A consultant for 84 Lumber Co. on Wednesday said a $15 million taxpayer-backed loan the company is seeking is not a government bailout, but several Fayette County residents who attended a public hearing on the request seemed unconvinced.
“What it is not, is a bailout,” said Larry Segal, a consultant with Impact Pennsylvania Strategies of Berwyn in Chester County, at the outset of yesterday’s hearing at the Fayette County Redevelopment Authority office in Uniontown. “What this is, is an economic development loan request.”
Washington-County based 84 Lumber is seeking the 17-year loan through a federally funded Community Development Block Grant program. The loan program, which is funded by the U.S. Department of Housing and Urban Development, is administered through the state’s Department of Community and Economic Development.
Noting the downturn in the housing industry, Segal said 84 Lumber has reduced its staff from a high of 10,000 associates to 3,700. The loan would enable the company to stabilize as it waits for the housing industry to improve, Segal said, creating 325 jobs statewide.
A DCED consultant, Jon Haglund of Urban Design Ventures in Homestead, yesterday said Fayette has been asked to sponsor the loan request but will have no financial responsibility if 84 Lumber fails to repay it.
Haglund said 84 Lumber has posted property valued at $30 million as collateral on the loan. If the sale of those properties failed to satisfy the loan, the state would pay it back with discretionary CDBG funds.
Fayette was asked to sponsor the loan because DCED cannot loan the money directly to 84 Lumber. Haglund said Fayette is one of 20 non-entitlement CDBG counties statewide that can sponsor it, but Fayette was asked because it has a good working relationship with the DCED.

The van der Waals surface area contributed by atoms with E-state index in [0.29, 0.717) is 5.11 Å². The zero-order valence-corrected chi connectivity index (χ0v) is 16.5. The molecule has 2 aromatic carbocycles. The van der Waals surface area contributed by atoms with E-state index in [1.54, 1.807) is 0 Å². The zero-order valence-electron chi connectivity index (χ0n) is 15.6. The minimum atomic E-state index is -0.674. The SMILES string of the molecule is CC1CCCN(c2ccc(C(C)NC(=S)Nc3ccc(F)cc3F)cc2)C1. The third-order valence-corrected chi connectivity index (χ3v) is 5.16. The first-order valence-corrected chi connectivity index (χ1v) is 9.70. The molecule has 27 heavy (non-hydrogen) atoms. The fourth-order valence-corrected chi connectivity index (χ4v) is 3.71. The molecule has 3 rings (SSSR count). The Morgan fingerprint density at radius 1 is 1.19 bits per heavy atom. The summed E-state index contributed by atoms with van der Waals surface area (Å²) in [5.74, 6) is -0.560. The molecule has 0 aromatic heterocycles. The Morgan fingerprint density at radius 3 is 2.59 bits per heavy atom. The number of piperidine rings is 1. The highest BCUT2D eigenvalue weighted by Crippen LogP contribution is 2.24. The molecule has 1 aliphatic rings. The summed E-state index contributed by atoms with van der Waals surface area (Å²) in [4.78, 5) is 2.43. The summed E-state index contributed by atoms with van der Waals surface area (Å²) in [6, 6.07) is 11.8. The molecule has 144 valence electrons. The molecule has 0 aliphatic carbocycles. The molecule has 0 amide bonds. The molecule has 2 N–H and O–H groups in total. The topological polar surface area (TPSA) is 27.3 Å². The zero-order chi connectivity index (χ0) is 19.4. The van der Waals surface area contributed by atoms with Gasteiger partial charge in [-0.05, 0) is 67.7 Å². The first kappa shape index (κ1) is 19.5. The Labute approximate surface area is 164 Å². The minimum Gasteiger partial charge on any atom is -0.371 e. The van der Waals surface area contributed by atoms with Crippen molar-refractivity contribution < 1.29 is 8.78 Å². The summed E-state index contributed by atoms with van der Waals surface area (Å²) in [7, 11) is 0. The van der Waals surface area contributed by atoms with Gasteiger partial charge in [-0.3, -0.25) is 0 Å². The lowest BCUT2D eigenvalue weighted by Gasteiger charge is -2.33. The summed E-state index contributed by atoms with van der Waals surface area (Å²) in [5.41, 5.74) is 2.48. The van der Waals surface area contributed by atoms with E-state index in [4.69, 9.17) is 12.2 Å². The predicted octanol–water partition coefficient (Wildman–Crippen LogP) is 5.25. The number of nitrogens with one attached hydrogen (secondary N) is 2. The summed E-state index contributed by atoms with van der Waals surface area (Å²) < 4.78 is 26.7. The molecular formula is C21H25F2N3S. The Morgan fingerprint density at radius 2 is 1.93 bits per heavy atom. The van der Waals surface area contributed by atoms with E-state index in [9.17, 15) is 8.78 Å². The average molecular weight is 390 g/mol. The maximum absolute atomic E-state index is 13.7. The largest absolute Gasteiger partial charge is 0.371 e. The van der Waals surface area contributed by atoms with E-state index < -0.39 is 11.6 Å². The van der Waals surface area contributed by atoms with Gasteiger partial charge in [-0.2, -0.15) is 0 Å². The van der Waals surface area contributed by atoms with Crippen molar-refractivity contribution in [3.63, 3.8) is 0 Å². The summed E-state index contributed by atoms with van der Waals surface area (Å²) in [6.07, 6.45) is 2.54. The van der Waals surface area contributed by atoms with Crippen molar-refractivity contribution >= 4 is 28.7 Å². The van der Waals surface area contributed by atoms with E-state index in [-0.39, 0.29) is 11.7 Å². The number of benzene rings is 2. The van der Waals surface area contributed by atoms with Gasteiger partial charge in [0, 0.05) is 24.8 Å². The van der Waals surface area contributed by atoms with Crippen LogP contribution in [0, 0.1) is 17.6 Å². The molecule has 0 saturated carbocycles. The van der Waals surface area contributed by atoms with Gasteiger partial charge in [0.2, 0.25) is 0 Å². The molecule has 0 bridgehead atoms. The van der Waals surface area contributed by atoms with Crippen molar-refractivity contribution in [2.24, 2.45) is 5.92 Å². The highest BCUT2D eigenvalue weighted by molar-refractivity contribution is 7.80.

Several residents who attended the hearing questioned the need to help 84 Lumber owner Maggie Hardy Magerko and her father, company founder Joe Hardy, keep the business afloat.
“Why should we have to bail out the richest man in Fayette County?” said Ruth Newell. “Why should we have to bail out a rich man when we have the poorest in the state of Pennsylvania living in this area?”
One resident noted that Magerko, who also runs the posh Nemacolin Woodlands Resort in Farmington, is listed among the top 400 richest people in America by Forbes magazine. As such, he suggested Magerko could obtain a traditional loan, or sell off company assets, as an alternative.
Another resident, George Haggerty, said “a millionaire up in the mountains, with all this money, what’s wrong with him going to the bank, like I have to?”
Cheri Bomar, corporate counsel for 84 Lumber, said the company is seeking the government loan because traditional banks are not lending to businesses in the housing industry. In addition, she noted Magerko doesn’t have instant access to the cash 84 Lumber is seeking.
“It’s not like Maggie has a billion dollars liquid,” Bomar said. “What she’s trying to do, is save the company, save jobs.”
The company wants to use the money as part of a $45 million loan package to pay off an existing loan, which Bomar said was initially taken out for $195 million but has been paid down to $55 million.
The current loan has an 18 percent interest rate, Bomar said, and requires that the proceeds of any sale of company assets be put toward the loan. Segal said that prevents 84 Lumber from using the money “for cash-flow purposes, really putting 84 Lumber in a pinch.”
In addition to the $15 million CDBG loan, 84 Lumber is seeking to fund the rest of the loan package through loans from Washington County, a private lender and Magerko.
All three Fayette County commissioners attended yesterday’s hearing. They could vote as early as next Thursday on the request to sponsor the $15 million loan.